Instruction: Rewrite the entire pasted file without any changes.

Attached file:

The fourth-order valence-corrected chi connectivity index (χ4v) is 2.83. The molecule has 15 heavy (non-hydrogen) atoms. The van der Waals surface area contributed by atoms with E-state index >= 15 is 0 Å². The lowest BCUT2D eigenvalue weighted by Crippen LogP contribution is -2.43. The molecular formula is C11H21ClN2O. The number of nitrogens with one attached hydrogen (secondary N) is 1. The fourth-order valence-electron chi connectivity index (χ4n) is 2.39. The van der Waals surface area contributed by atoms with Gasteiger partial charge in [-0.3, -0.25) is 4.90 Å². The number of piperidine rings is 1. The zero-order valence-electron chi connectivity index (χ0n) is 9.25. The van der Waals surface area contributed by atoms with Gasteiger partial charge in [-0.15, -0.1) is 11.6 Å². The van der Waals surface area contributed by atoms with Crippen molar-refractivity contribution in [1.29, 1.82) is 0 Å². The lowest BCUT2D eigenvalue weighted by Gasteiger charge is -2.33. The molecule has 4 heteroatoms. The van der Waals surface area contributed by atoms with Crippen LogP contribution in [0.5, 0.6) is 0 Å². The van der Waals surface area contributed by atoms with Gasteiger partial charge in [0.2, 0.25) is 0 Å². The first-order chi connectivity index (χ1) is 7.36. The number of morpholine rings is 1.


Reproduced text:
The fourth-order valence-corrected chi connectivity index (χ4v) is 2.83. The molecule has 15 heavy (non-hydrogen) atoms. The van der Waals surface area contributed by atoms with E-state index >= 15 is 0 Å². The lowest BCUT2D eigenvalue weighted by Crippen LogP contribution is -2.43. The molecular formula is C11H21ClN2O. The number of nitrogens with one attached hydrogen (secondary N) is 1. The fourth-order valence-electron chi connectivity index (χ4n) is 2.39. The van der Waals surface area contributed by atoms with Gasteiger partial charge in [-0.3, -0.25) is 4.90 Å². The number of piperidine rings is 1. The zero-order valence-electron chi connectivity index (χ0n) is 9.25. The van der Waals surface area contributed by atoms with Gasteiger partial charge in [-0.15, -0.1) is 11.6 Å². The van der Waals surface area contributed by atoms with Crippen molar-refractivity contribution in [1.29, 1.82) is 0 Å². The lowest BCUT2D eigenvalue weighted by Gasteiger charge is -2.33. The molecule has 4 heteroatoms. The van der Waals surface area contributed by atoms with Crippen LogP contribution in [0.5, 0.6) is 0 Å². The van der Waals surface area contributed by atoms with Gasteiger partial charge in [0.2, 0.25) is 0 Å². The first-order chi connectivity index (χ1) is 7.36. The number of morpholine rings is 1.